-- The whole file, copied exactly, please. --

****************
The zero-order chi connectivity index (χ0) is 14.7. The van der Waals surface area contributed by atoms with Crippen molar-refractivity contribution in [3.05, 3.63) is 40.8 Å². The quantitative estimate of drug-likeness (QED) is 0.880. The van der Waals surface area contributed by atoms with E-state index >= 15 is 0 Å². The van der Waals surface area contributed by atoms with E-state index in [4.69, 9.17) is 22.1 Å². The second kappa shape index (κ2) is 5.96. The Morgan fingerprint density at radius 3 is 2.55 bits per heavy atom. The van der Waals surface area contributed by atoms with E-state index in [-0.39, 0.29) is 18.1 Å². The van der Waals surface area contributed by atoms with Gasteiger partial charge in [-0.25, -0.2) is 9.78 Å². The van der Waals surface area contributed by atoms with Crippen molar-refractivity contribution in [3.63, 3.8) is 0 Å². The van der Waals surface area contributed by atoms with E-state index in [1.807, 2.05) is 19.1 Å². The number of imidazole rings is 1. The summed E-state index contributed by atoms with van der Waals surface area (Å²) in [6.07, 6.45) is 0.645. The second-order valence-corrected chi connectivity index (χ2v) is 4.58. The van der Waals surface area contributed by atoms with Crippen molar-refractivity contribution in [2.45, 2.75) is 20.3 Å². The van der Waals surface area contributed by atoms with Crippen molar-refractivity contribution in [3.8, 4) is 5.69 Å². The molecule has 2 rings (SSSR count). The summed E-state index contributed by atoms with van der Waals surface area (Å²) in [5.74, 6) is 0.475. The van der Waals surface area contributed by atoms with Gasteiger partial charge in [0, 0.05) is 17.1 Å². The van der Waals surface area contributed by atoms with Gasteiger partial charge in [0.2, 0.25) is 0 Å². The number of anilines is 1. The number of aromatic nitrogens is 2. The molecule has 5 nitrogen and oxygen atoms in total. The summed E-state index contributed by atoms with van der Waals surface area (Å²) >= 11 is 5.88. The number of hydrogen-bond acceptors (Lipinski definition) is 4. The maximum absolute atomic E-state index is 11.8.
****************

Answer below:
The zero-order chi connectivity index (χ0) is 14.7. The van der Waals surface area contributed by atoms with Crippen molar-refractivity contribution in [3.05, 3.63) is 40.8 Å². The quantitative estimate of drug-likeness (QED) is 0.880. The van der Waals surface area contributed by atoms with E-state index >= 15 is 0 Å². The van der Waals surface area contributed by atoms with E-state index in [4.69, 9.17) is 22.1 Å². The second kappa shape index (κ2) is 5.96. The Morgan fingerprint density at radius 3 is 2.55 bits per heavy atom. The van der Waals surface area contributed by atoms with E-state index in [-0.39, 0.29) is 18.1 Å². The van der Waals surface area contributed by atoms with Gasteiger partial charge in [-0.25, -0.2) is 9.78 Å². The van der Waals surface area contributed by atoms with Crippen molar-refractivity contribution in [3.63, 3.8) is 0 Å². The van der Waals surface area contributed by atoms with E-state index in [1.807, 2.05) is 19.1 Å². The number of imidazole rings is 1. The summed E-state index contributed by atoms with van der Waals surface area (Å²) in [6.07, 6.45) is 0.645. The second-order valence-corrected chi connectivity index (χ2v) is 4.58. The van der Waals surface area contributed by atoms with Crippen molar-refractivity contribution in [2.45, 2.75) is 20.3 Å². The van der Waals surface area contributed by atoms with Crippen molar-refractivity contribution in [3.8, 4) is 5.69 Å². The molecule has 2 rings (SSSR count). The summed E-state index contributed by atoms with van der Waals surface area (Å²) in [5.74, 6) is 0.475. The van der Waals surface area contributed by atoms with Gasteiger partial charge in [0, 0.05) is 17.1 Å². The van der Waals surface area contributed by atoms with Gasteiger partial charge in [0.2, 0.25) is 0 Å². The number of anilines is 1. The number of aromatic nitrogens is 2. The molecule has 5 nitrogen and oxygen atoms in total. The summed E-state index contributed by atoms with van der Waals surface area (Å²) >= 11 is 5.88. The number of hydrogen-bond acceptors (Lipinski definition) is 4. The maximum absolute atomic E-state index is 11.8.